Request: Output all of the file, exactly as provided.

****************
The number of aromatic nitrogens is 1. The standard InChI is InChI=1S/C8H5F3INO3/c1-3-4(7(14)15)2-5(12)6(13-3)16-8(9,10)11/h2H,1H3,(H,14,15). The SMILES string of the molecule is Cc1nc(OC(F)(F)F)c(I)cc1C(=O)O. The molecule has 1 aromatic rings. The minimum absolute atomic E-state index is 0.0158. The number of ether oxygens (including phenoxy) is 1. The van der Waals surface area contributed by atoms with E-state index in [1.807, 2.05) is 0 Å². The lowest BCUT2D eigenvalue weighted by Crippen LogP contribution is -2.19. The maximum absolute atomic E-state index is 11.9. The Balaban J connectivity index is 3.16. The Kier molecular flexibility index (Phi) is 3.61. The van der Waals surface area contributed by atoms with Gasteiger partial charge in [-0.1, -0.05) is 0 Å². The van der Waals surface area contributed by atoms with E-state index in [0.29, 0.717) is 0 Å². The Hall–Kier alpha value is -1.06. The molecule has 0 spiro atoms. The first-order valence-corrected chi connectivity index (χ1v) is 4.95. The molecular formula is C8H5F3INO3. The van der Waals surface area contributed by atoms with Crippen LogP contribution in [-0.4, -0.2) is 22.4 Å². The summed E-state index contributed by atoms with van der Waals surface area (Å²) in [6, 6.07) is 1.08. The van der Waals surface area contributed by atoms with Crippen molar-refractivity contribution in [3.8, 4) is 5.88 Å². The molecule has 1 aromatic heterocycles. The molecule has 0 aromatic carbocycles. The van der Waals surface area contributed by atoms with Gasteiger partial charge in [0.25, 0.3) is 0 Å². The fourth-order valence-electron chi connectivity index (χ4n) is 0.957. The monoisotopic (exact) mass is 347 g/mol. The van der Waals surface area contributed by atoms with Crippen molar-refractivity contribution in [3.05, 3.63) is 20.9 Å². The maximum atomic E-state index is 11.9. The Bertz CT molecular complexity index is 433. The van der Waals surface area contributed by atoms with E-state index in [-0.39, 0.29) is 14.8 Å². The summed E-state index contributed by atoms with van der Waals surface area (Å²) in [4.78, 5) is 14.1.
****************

The number of aromatic nitrogens is 1. The standard InChI is InChI=1S/C8H5F3INO3/c1-3-4(7(14)15)2-5(12)6(13-3)16-8(9,10)11/h2H,1H3,(H,14,15). The SMILES string of the molecule is Cc1nc(OC(F)(F)F)c(I)cc1C(=O)O. The molecule has 1 aromatic rings. The minimum absolute atomic E-state index is 0.0158. The number of ether oxygens (including phenoxy) is 1. The van der Waals surface area contributed by atoms with E-state index in [1.807, 2.05) is 0 Å². The lowest BCUT2D eigenvalue weighted by Crippen LogP contribution is -2.19. The maximum absolute atomic E-state index is 11.9. The Balaban J connectivity index is 3.16. The Kier molecular flexibility index (Phi) is 3.61. The van der Waals surface area contributed by atoms with Gasteiger partial charge in [-0.1, -0.05) is 0 Å². The van der Waals surface area contributed by atoms with E-state index in [0.29, 0.717) is 0 Å². The Hall–Kier alpha value is -1.06. The molecule has 0 spiro atoms. The first-order valence-corrected chi connectivity index (χ1v) is 4.95. The molecular formula is C8H5F3INO3. The van der Waals surface area contributed by atoms with Crippen LogP contribution in [-0.4, -0.2) is 22.4 Å². The summed E-state index contributed by atoms with van der Waals surface area (Å²) in [6, 6.07) is 1.08. The van der Waals surface area contributed by atoms with Crippen molar-refractivity contribution in [3.8, 4) is 5.88 Å². The molecule has 1 aromatic heterocycles. The molecule has 0 aromatic carbocycles. The van der Waals surface area contributed by atoms with Gasteiger partial charge in [0.25, 0.3) is 0 Å². The fourth-order valence-electron chi connectivity index (χ4n) is 0.957. The monoisotopic (exact) mass is 347 g/mol. The van der Waals surface area contributed by atoms with Crippen molar-refractivity contribution in [3.05, 3.63) is 20.9 Å². The maximum atomic E-state index is 11.9. The Bertz CT molecular complexity index is 433. The van der Waals surface area contributed by atoms with E-state index in [-0.39, 0.29) is 14.8 Å². The summed E-state index contributed by atoms with van der Waals surface area (Å²) in [4.78, 5) is 14.1.